Morales santana 582 us no 151191 slip op 1417 2017

Info icon This preview shows pages 338–340. Sign up to view the full content.

Morales-Santana, 582 U.S. ___, No. 15–1191, slip op. 14–17 (2017) (distinguishing between immigration and citizenship contexts and applying heightened scrutiny to hold that a derivative citizenship statute which discriminated by gender violated equal protection principles). 2170 AMENDMENT 14—RIGHTS GUARANTEED
Image of page 338

Info icon This preview has intentionally blurred sections. Sign up to view the full version.

est equal protection decisions struck down the administration of a facially lawful licensing ordinance that was being applied to dis- criminate against Chinese. 1855 In many subsequent cases, however, the Court recognized a permissible state interest in distinguishing between its citizens and aliens by restricting enjoyment of re- sources and public employment to its own citizens. 1856 But, in Hirabayashi v. United States , 1857 the Court announced that “[d]is- tinctions between citizens solely because of their ancestry” were “odi- ous to a free people whose institutions are founded upon the doc- trine of equality.” And, in Korematsu v. United States , 1858 classifications based upon race and nationality were said to be suspect and sub- ject to the “most rigid scrutiny.” These dicta resulted in a 1948 de- cision that appeared to call into question the rationale of the “par- ticular interest” doctrine under which earlier discrimination had been justified. In the 1948 decision, the Court held void a statute bar- ring issuance of commercial fishing licenses to persons “ineligible to citizenship,” which in effect meant resident alien Japanese. 1859 “The Fourteenth Amendment and the laws adopted under its au- thority thus embody a general policy that all persons lawfully in this country shall abide ‘in any state’ on an equality of legal privi- leges with all citizens under nondiscriminatory laws.” Justice Black said for the Court that “the power of a state to apply its laws exclu- sively to its alien inhabitants as a class is confined within narrow limits.” 1860 Announcing “that classifications based on alienage . . . are in- herently suspect and subject to close scrutiny,” the Court struck down state statutes which either wholly disqualified resident aliens for welfare assistance or imposed a lengthy durational residency re- quirement on eligibility. 1861 Thereafter, in a series of decisions, the 1855 Yick Wo v. Hopkins, 118 U.S. 356 (1886). 1856 McGready v. Virginia, 94 U.S. 391 (1877); Patsone v. Pennsylvania, 232 U.S. 138 (1914) (limiting aliens’ rights to develop natural resources); Hauenstein v. Lynham, 100 U.S. 483 (1880); Blythe v. Hinckley, 180 U.S. 333 (1901) (restriction of devolu- tion of property to aliens); Terrace v. Thompson, 263 U.S. 197 (1923); Porterfield v. Webb, 263 U.S. 225 (1923); Webb v. O’Brien, 263 U.S. 313 (1923); Frick v. Webb, 263 U.S. 326 (1923) (denial of right to own and acquire land); Heim v. McCall, 239 U.S. 175 (1915); People v. Crane, 214 N.Y. 154, 108 N.E. 427, aff’d, 239 U.S. 195 (1915) (barring public employment to aliens); Ohio ex rel. Clarke v. Deckebach, 274 U.S. 392 (1927) (prohibiting aliens from operating poolrooms). The Court struck down a statute restricting the employment of aliens by private employers, however. Truax v. Raich, 239 U.S. 33 (1915).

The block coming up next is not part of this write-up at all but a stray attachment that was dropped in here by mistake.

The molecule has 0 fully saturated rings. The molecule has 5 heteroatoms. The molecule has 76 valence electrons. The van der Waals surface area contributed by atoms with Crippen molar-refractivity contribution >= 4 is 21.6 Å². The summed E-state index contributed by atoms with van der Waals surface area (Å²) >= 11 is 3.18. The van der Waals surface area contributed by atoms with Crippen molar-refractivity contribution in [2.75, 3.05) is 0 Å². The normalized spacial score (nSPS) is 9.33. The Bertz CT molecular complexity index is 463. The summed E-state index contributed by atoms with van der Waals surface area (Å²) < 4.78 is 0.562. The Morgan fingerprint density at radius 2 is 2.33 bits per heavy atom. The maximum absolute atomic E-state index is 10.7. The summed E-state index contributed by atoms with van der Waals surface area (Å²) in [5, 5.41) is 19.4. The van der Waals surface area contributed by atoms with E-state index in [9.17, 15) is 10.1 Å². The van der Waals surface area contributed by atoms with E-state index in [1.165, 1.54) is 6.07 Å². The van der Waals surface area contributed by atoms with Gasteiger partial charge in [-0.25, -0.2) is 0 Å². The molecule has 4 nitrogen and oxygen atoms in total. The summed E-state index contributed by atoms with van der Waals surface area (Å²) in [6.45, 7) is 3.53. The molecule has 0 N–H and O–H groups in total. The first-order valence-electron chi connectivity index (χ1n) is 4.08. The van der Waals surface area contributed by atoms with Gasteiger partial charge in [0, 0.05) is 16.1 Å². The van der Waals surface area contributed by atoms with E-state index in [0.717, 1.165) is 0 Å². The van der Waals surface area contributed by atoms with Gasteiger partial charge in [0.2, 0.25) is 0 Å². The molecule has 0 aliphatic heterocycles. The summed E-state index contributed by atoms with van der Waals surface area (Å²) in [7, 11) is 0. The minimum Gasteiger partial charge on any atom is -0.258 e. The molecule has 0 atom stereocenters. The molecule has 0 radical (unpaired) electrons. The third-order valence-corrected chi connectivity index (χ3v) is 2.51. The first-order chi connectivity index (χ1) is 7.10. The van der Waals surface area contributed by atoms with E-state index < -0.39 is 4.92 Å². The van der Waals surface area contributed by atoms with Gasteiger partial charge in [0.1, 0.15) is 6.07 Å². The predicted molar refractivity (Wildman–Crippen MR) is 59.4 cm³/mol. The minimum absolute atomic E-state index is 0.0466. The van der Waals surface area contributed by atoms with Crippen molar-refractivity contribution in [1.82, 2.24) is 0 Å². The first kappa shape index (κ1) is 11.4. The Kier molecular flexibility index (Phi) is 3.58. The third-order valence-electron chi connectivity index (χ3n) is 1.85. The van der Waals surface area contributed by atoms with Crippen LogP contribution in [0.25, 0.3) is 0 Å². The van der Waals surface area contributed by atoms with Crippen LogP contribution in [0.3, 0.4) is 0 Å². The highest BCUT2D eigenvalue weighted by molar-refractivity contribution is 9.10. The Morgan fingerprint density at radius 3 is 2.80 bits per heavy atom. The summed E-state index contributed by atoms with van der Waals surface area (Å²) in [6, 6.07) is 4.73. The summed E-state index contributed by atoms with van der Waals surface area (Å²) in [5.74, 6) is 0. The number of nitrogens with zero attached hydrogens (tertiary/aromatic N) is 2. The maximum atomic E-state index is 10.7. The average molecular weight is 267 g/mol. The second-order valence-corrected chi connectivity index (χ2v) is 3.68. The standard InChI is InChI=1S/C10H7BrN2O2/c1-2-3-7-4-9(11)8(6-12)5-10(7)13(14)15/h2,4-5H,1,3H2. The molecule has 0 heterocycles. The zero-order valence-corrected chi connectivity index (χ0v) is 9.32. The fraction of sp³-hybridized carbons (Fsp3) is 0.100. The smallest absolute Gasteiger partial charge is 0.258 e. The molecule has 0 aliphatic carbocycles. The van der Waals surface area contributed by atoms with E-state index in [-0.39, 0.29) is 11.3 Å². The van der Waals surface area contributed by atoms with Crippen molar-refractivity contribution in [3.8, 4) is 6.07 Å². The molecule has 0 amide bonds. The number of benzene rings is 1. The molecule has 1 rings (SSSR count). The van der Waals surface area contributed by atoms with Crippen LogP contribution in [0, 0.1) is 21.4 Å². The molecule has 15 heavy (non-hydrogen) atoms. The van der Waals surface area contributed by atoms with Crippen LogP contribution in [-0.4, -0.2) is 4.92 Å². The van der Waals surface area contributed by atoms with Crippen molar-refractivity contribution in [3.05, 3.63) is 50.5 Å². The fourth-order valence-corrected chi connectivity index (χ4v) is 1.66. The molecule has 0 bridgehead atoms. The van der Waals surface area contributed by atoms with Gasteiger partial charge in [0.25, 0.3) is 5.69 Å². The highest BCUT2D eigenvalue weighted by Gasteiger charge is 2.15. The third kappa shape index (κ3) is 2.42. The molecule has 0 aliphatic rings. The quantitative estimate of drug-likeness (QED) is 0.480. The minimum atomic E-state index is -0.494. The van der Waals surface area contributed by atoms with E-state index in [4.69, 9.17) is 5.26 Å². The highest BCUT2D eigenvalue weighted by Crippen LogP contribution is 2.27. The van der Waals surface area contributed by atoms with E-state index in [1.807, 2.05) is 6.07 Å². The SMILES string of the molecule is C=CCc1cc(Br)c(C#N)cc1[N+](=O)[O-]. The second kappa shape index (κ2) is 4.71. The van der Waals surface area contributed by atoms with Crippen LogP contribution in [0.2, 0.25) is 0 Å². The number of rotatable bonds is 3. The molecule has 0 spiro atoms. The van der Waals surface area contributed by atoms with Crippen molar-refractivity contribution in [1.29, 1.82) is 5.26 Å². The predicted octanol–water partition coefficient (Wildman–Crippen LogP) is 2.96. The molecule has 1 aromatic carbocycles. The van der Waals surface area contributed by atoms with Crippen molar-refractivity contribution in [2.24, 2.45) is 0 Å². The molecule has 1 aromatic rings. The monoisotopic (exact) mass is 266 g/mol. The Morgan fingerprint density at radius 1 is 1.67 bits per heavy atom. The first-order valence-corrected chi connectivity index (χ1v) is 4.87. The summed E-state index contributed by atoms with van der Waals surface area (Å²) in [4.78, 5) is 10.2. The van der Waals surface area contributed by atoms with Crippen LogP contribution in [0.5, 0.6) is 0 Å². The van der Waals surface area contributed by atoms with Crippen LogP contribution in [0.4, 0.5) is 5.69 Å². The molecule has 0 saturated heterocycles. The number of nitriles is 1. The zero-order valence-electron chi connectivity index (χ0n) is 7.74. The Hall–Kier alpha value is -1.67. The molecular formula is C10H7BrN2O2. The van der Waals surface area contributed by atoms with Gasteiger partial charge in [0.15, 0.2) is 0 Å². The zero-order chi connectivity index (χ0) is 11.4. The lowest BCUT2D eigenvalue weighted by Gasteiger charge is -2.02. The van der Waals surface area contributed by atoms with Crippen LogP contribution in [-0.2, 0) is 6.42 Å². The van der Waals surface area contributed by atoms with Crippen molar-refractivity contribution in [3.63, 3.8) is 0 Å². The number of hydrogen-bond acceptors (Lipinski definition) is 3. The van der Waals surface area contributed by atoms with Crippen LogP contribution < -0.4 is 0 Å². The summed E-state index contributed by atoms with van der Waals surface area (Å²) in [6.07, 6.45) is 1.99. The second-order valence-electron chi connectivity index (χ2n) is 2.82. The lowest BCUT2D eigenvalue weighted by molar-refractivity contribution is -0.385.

Image of page 339
Image of page 340
This is the end of the preview. Sign up to access the rest of the document.

{[ snackBarMessage ]}

What students are saying

  • Left Quote Icon

    As a current student on this bumpy collegiate pathway, I stumbled upon Course Hero, where I can find study resources for nearly all my courses, get online help from tutors 24/7, and even share my old projects, papers, and lecture notes with other students.

    Student Picture

    Kiran Temple University Fox School of Business ‘17, Course Hero Intern

  • Left Quote Icon

    I cannot even describe how much Course Hero helped me this summer. It’s truly become something I can always rely on and help me. In the end, I was not only able to survive summer classes, but I was able to thrive thanks to Course Hero.

    Student Picture

    Dana University of Pennsylvania ‘17, Course Hero Intern

  • Left Quote Icon

    The ability to access any university’s resources through Course Hero proved invaluable in my case. I was behind on Tulane coursework and actually used UCLA’s materials to help me move forward and get everything together on time.

    Student Picture

    Jill Tulane University ‘16, Course Hero Intern